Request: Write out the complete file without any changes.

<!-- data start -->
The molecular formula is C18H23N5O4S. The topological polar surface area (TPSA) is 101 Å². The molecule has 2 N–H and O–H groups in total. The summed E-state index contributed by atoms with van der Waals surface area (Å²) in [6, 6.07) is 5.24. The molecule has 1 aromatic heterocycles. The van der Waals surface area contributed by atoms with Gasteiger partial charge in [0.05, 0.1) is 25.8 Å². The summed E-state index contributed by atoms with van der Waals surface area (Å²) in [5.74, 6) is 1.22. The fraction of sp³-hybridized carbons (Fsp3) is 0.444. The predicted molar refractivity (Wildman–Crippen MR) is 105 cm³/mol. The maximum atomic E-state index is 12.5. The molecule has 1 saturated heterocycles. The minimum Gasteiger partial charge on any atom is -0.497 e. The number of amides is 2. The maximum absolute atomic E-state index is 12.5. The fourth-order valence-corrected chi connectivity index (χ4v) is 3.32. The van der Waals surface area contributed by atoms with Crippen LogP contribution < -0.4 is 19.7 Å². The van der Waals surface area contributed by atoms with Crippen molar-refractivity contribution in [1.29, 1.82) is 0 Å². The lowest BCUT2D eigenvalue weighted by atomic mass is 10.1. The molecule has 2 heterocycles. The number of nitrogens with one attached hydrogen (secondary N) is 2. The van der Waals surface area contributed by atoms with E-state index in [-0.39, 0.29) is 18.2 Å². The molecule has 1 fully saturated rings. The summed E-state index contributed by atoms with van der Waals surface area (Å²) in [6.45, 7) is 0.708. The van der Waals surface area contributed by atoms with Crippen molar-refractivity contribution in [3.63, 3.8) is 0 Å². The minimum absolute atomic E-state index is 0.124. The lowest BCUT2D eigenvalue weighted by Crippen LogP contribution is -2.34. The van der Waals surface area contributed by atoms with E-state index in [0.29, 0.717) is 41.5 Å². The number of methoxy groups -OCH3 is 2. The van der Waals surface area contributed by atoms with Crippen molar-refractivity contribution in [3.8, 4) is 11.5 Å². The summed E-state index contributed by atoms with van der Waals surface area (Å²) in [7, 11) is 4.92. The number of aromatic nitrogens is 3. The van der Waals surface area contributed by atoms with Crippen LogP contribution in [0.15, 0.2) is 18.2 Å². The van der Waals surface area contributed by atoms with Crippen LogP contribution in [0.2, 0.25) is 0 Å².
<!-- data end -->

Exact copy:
The molecular formula is C18H23N5O4S. The topological polar surface area (TPSA) is 101 Å². The molecule has 2 N–H and O–H groups in total. The summed E-state index contributed by atoms with van der Waals surface area (Å²) in [6, 6.07) is 5.24. The molecule has 1 aromatic heterocycles. The van der Waals surface area contributed by atoms with Gasteiger partial charge in [0.05, 0.1) is 25.8 Å². The summed E-state index contributed by atoms with van der Waals surface area (Å²) in [5.74, 6) is 1.22. The fraction of sp³-hybridized carbons (Fsp3) is 0.444. The predicted molar refractivity (Wildman–Crippen MR) is 105 cm³/mol. The maximum atomic E-state index is 12.5. The molecule has 1 saturated heterocycles. The minimum Gasteiger partial charge on any atom is -0.497 e. The number of amides is 2. The maximum absolute atomic E-state index is 12.5. The fourth-order valence-corrected chi connectivity index (χ4v) is 3.32. The van der Waals surface area contributed by atoms with Crippen LogP contribution < -0.4 is 19.7 Å². The van der Waals surface area contributed by atoms with Crippen molar-refractivity contribution in [1.29, 1.82) is 0 Å². The lowest BCUT2D eigenvalue weighted by atomic mass is 10.1. The molecule has 2 heterocycles. The number of nitrogens with one attached hydrogen (secondary N) is 2. The van der Waals surface area contributed by atoms with E-state index in [-0.39, 0.29) is 18.2 Å². The molecule has 1 fully saturated rings. The summed E-state index contributed by atoms with van der Waals surface area (Å²) in [6.45, 7) is 0.708. The van der Waals surface area contributed by atoms with Crippen molar-refractivity contribution in [3.63, 3.8) is 0 Å². The minimum absolute atomic E-state index is 0.124. The lowest BCUT2D eigenvalue weighted by Crippen LogP contribution is -2.34. The van der Waals surface area contributed by atoms with E-state index in [0.29, 0.717) is 41.5 Å². The number of methoxy groups -OCH3 is 2. The van der Waals surface area contributed by atoms with Crippen molar-refractivity contribution in [3.8, 4) is 11.5 Å². The summed E-state index contributed by atoms with van der Waals surface area (Å²) in [7, 11) is 4.92. The number of aromatic nitrogens is 3. The van der Waals surface area contributed by atoms with Crippen LogP contribution in [0.15, 0.2) is 18.2 Å². The van der Waals surface area contributed by atoms with Crippen LogP contribution in [0.2, 0.25) is 0 Å².